In Times Like These

“Which hope we have as an anchor of the soul,
both sure and stedfast.”
Hebrews 6:19

Now in our eighties, Jerry and I have never known anything close to what the world is experiencing now. For over a week, I have been singing the hymn In Times Like These.

Searching for the composer and the story behind this hymn, I found it was written by Ruth Caye Jones, a pastor’s wife and the mother of five, living in Pennsylvania during World War II. She was distressed by the headlines of her Pittsburgh newspaper. She saw the World War II causality lists and she knew the Allies were making slow progress through the boot of Italy. Supplies were rationed at home, and everyone was living under incredible strain.

(Jerry was six years old and I was three at that time. I was born in 1939, when the war started, and I remember where I was when it ended in 1945. Jerry and I felt part of the aftermath of the depression of the late 1920s. But I had never heard of the pandemic of 1918 until I read about it two days ago.)

“Opening her Bible to 2 Timothy 3, Ruth studied the page and pondered the opening words. But know this, that in the last days perilous times will come. A song began composing itself in her mind. She jotted some lyrics on a small pad in her apron pocket. A series of notes also played in her mind. Only later did she realize they came from the old clock on the mantle with its iconic Westminster Chimes. Soon the notes and music congealed to become one of the most beloved Gospel songs of the 1940s and 1950s,

Ruth’s song may have been inspired by 2 Timothy 3:1, but it’s based on her knowledge of another verse—Hebrews 6:19, which says: This hope we have as an anchor of the soul, both sure and steadfast.” Robert J. Morgan

Many of my thoughts during this time could be the source of articles on times like these, but I hope to share the encouraging ones for God’s people as minutely as possible. Not many of us can focus too long at one time.

Soon I want to look at the effects of times like these, how we can keep our focus on our Heavenly Father, thrive as His people even under the strain, and to share important and encouraging messages from pastors who are leading their flocks through this dark time.

Our Father in heaven, You are answering life-long prayers in ways we never expected, seeing and hearing things that are difficult to understand. We need your Holy Spirit to know how to pray. We are seeking your kingdom and your righteousness more and more. Draw us closer to you and help us to exhort one another to a deeper faith in you ~ for your glory and our joy. In Jesus’ name, I pray. Amen.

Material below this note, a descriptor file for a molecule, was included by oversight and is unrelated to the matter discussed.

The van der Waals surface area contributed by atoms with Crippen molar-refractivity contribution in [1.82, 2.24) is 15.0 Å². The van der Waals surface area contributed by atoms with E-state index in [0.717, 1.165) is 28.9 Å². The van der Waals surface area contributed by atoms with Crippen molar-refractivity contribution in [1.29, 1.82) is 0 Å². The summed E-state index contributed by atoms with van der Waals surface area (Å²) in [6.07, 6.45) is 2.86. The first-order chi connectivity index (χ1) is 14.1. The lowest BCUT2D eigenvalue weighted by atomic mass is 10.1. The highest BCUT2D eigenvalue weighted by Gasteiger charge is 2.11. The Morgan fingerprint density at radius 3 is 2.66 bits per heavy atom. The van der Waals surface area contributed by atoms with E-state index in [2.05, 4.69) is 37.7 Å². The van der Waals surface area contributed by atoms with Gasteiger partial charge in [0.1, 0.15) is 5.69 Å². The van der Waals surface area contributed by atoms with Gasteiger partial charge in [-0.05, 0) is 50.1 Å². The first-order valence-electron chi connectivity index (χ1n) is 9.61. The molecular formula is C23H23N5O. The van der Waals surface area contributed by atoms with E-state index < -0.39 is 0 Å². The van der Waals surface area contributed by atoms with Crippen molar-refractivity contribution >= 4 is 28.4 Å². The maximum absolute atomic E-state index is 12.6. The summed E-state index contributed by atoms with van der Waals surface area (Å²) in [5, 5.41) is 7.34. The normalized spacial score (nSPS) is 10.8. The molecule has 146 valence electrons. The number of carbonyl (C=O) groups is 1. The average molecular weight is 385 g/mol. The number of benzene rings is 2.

Fran

Words of Life ~ ANCHOR

We ended 2018 with AMEN. How gracious our Lord is to give us ANCHOR as our first of Words of Life for 2019.

Although ships are mentioned in the Old Testament, the word anchor is only used in the New Testament. The first three references are found in Acts and as an anchor used in the ship in which Paul was a passenger.

“Then fearing lest we should have fallen upon rocks, they cast four anchors out of the stern, and wished for the day.” Acts 27:29

ANCHOR G45
Strong’s Concordance defines agkyra ä’n-kü-rä, A metaphor. Any stay or safeguard

The fourth reference is used figuratively. Because of Paul’s own shipwrecks, he could very well be the author who used the metaphor in the book of Hebrews.

 “Wherein God, willing more abundantly to shew unto the heirs of promise the immutability of his counsel, confirmed it by an oath:

 His covenant blessings with Abraham were confirmed by the oath given through Christ for eternal salvation. The promise and oath are the two prongs of the anchor.

“That by two immutable things, in which it was impossible for God to lie, we might have a strong consolation, who have fled for refuge to lay hold upon the hope set before us:”

Which hope we have as an anchor of the soul, both sure and stedfast, and which entereth into that within the veil;” Hebrews 6:17-19

An anchor cast into the bottom of the sea cannot be seen. Neither can Christ be seen, but our faith is the substance of things hoped for, the evidence of things not seen. Hebrews 11:1

The soul in this life is either anchored to the world, its promises, and pleasures, or to Christ who is God’s fulfilled promise and our hope to the end. He has entered heaven as our high priest and holds us to Himself. God has made us sit in heavenly places in Christ. And Christ in us is the hope of glory (Colossians 1:27). This is why we set our affection on things above, not on things on the earth (Colossians 3:1-3).

Dear heavenly Father, you promised eternal life and fulfilled that promise in Christ, your Son, who is our hope of eternal life. Your sure and steadfast anchor keeps us through even the violent storms of this life. No one can move this anchor; no one can snatch us out of your hand ~ this to your glory and our joy. In Jesus’ name, we thank you and praise you. Amen.
Fran

Related Articles: Staying in the Ship         Laying Hold of Eternal Life